Fastenal Company (FAST) posted strong sales and rising margins for the quarter ended September 30, 2021.
I’m bullish on FAST. (See Insiders’ Hot Stocks on TipRanks)
Net sales of the wholesale distributor of industrial and construction supplies rose at an annual rate of 10% in Q3.
Most product lines grew mid-teens or better, while pre-tax and net income growth just about matched net sales.
“The third quarter of 2021 continued to experience strong growth in underlying demand for manufacturing and construction equipment and supplies, which drove higher unit sales that contributed to the increase in net sales that we experienced in the period,” said the company in its financial report.
Meanwhile, its gross profit margin increased 100 basis points to 46.3%, up from 45.3% a year earlier, due to more robust demand for its products and higher prices.
Wall Street’s Take
Wall Street hasn’t been that enthusiastic about Fastenal recently.
Over the last 12 months, its shares have gained 23.9%, well below the average industry gain of 49.7%.
TipRanks Smart Score system, which assigns a Smart Score of 4 out of 10 to its stock, has a couple of answers: decreased hedge fund activity, insider selling, and very negative investor sentiment.
The five analysts following Fastenal aren’t that excited about its stock either.
They rate it a Hold, with a high forecast of $65, and a low forecast of $45. The average Fastenal price target of $54.60 represents 1.2% downside potential.
Still, these analysts miss a few things about Fastenal: multiple moats, barriers to entry, which keep the competition off its market turf and help the company deliver superior investment returns.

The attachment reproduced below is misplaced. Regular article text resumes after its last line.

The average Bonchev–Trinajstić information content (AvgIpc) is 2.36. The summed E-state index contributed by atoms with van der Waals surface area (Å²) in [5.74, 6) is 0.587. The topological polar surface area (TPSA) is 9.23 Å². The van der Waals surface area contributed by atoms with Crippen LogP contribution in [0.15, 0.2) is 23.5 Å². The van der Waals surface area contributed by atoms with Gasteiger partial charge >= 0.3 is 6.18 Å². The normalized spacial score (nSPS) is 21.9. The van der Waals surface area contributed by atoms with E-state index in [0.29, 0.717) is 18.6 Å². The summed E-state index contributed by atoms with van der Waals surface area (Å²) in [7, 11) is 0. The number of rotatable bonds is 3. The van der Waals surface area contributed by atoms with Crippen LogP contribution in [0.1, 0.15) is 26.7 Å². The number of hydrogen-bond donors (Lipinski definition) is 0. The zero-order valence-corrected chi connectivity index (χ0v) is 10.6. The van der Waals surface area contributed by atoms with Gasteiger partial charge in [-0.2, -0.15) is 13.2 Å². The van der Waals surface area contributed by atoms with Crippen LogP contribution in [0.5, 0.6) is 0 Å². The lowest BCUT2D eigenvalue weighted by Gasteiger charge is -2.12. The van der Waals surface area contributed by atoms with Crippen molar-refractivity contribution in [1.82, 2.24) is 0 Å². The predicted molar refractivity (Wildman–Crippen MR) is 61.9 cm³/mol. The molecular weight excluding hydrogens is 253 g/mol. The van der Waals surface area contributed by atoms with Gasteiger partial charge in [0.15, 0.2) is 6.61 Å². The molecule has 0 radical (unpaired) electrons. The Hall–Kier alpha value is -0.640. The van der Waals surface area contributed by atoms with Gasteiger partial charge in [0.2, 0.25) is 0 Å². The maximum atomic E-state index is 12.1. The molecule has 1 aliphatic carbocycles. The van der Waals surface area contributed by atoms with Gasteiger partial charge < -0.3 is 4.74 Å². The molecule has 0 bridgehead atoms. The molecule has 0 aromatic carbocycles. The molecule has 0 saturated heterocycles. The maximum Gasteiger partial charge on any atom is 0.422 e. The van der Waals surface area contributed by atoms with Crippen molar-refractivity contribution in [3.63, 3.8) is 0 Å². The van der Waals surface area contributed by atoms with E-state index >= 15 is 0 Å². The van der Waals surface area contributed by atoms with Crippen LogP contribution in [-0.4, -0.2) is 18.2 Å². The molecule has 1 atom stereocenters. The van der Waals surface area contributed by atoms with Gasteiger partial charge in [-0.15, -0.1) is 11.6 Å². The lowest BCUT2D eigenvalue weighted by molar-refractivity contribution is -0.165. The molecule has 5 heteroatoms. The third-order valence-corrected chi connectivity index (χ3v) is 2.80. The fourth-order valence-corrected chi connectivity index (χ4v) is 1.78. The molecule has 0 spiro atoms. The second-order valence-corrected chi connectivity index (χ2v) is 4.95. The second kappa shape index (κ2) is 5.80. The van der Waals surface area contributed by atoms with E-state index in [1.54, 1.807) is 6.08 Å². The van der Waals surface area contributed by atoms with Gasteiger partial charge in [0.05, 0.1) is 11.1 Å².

As a result, Fastenal shares have beat the S&P 500 by a wide margin over the last three decades.
The first moat is scale, the large corporate-sized cost efficiencies — the Winona, Minn.-based company has 3,200 in-market locations in the U.S. and Mexico.
Then there’s scope, the cost efficiencies arising from offering many different products by a single corporation rather than several separate corporations; Fastenal sells hundreds of thousands of MRO, construction, and OEM products that stretch to 15 product lines.
There is also customization, the tailoring of products to customer reeds.
Still, there are a couple of more moats. Like bundling, the packaging of different products to create unique consumer offerings, and aggregation, the pulling of many orders together.
Compounding Fastenal’s moats is the integration of its supply chain activities. The company owns manufacturing facilities, a transportation fleet, distribution centers, inventory supply systems, and retailing and sales service facilities.
Simply put, Fastenal can be different things to different customers, as its site explains: “Fastenal is different things to different customers: a local relationship, a logistics company, a consultant, a technology solutions provider, and more generally, a distributor of wide-ranging industrial and construction products. However, these aspects of our service share a common foundation: great people, close to our customers, backed by world-class resources. As our capabilities continue to expand and evolve, this is what sets us apart in terms of service, growth, and value.”
Fastenal is well-positioned to survive and thrive, even in challenging environments, as its recent financial report confirms.
Disclosure: At the time of publication, Panos Mourdoukoutas owned shares of Fastenal.
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